Posted: 07 Oct 2008 05:20 AM CDT
The Nobel Prize for Physics 2008 is announced here Tuesday, October 7.
The Nobel Prize in Physics goes to Yoichiro Nambu (born 1921) of the Enrico Fermi Institute, University of Chicago “for the discovery of the mechanism of spontaneous broken symmetry in subatomic physics” and to Makoto Kobayashi (b. 1944) of the High Energy Accelerator Research Organization (KEK) Tsukuba, Japan, and Toshihide Maskawa (b. 1940) of the Yukawa Institute for Theoretical Physics (YITP), Kyoto University Kyoto, “for the discovery of the origin of the broken symmetry which predicts the existence of at least three families of quarks in nature”. You can read the full press release from the Nobel org here.
As I mentioned in my previous post on the 2008 Nobel Prize for Medicine and Physiology item, yesterday, the team, led by Simon Frantz have been using modern web 2.0 type technologies, including RSS and twitter to get the word out to journalists as fast as they can. Part of the reason, apparently, was to save journalists from suffering serious F5 button finger strain at announcement time.
Anyway, here’s the twitter update page - Nobel tweets. They also created a neat little widget so that we could embed the timetable into a website (see left). As you can see, the 2008 Nobel Prize for Chemistry will be announced Wednesday October 8. I’m hoping once again for some straight chemistry, rather than bio-flavoured molecules, as this will give me a chance to get my teeth into my journalistic alma mater as it were.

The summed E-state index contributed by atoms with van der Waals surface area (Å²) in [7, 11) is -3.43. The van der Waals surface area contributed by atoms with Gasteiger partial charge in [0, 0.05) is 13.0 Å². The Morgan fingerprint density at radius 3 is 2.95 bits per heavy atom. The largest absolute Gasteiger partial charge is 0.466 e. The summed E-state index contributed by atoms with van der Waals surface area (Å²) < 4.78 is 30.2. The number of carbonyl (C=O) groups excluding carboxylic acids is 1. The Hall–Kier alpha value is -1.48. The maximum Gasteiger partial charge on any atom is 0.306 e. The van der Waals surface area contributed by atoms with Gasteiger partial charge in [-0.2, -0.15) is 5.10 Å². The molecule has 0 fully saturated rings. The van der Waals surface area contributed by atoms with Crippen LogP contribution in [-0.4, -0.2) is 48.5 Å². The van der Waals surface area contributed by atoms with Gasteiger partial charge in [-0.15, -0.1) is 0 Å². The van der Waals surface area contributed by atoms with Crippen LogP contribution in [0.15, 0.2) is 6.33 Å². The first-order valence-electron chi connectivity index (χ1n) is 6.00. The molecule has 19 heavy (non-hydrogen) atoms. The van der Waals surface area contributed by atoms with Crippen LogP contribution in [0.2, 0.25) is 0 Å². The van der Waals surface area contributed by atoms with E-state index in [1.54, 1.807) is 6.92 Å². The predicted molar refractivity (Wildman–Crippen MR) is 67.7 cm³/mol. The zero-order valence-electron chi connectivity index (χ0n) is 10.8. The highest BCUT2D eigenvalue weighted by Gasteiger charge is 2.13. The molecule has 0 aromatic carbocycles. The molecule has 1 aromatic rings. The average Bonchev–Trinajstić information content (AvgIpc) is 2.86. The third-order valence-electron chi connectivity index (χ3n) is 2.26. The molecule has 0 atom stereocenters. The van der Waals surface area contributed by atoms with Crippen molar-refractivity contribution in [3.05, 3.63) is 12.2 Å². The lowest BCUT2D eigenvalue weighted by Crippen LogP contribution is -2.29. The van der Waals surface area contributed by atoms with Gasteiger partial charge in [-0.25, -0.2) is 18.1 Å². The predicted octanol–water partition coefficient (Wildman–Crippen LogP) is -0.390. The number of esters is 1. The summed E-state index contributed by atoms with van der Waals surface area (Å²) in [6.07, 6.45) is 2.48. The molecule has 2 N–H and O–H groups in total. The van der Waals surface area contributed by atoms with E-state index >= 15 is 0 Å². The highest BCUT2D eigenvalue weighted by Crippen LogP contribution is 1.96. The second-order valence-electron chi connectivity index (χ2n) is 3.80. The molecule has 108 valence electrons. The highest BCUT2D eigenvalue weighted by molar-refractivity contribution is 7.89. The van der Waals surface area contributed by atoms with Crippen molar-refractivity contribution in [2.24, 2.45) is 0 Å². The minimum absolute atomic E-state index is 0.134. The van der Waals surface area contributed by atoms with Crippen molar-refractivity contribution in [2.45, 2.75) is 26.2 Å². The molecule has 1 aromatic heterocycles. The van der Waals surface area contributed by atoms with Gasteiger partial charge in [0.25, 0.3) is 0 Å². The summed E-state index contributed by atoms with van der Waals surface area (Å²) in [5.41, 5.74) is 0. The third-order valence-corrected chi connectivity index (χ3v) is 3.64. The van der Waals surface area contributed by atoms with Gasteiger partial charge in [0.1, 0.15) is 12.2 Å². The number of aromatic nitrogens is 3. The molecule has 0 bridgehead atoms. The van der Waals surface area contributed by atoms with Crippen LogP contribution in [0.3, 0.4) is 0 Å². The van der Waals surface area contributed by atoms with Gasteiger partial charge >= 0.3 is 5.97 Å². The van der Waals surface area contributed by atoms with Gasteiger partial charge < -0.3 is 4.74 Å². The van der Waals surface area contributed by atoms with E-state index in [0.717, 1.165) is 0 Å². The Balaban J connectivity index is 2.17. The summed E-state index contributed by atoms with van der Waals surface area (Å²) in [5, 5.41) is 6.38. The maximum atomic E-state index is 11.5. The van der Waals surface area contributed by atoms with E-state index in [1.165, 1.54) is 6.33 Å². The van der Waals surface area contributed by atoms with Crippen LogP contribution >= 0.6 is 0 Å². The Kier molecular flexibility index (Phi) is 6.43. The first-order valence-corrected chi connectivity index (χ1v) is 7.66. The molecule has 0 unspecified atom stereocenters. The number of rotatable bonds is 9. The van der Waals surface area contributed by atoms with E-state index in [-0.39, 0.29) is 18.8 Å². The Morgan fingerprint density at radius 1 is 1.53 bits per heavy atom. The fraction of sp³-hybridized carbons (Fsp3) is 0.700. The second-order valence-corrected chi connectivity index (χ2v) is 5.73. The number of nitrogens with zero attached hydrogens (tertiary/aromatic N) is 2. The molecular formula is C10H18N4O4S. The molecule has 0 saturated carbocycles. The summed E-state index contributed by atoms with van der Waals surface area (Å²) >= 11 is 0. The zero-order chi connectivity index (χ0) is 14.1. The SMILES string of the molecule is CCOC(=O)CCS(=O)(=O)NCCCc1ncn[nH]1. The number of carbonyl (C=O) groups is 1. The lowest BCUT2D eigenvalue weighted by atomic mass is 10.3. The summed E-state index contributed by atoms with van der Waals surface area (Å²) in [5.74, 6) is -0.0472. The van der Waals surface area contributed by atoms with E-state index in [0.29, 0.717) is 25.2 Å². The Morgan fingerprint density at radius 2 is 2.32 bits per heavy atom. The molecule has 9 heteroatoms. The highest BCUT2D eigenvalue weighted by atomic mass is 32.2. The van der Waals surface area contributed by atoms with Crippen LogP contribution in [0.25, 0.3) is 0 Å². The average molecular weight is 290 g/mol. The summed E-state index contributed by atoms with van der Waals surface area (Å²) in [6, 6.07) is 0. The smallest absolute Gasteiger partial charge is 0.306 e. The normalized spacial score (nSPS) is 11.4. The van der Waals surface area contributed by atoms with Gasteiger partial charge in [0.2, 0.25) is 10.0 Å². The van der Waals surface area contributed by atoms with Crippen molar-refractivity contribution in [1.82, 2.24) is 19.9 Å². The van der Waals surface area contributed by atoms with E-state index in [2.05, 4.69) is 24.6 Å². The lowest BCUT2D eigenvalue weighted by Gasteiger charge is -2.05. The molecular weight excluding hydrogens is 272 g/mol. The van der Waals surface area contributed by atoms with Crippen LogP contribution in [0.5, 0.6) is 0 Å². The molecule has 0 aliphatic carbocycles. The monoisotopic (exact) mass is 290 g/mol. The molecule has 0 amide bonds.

Posted: 06 Oct 2008 04:10 AM CDT
October 6, 2008. As soon as darkness falls, look for the moon. You'll find Jupiter blazing nearby. Jupiter and the moon look close together, but Jupiter is much farther away than the moon – 42 light-minutes tonight, in contrast to about a light-second for the moon.
This posting includes an audio/video/photo media file: Download Now
|You are subscribed to email updates from The Science Network |
To stop receiving these emails, you may unsubscribe now.
|Email Delivery powered by FeedBurner|
|Inbox too full? Subscribe to the feed version of The Science Network in a feed reader.|
|If you prefer to unsubscribe via postal mail, write to: The Science Network, c/o FeedBurner, 20 W Kinzie, 9th Floor, Chicago IL USA 60610|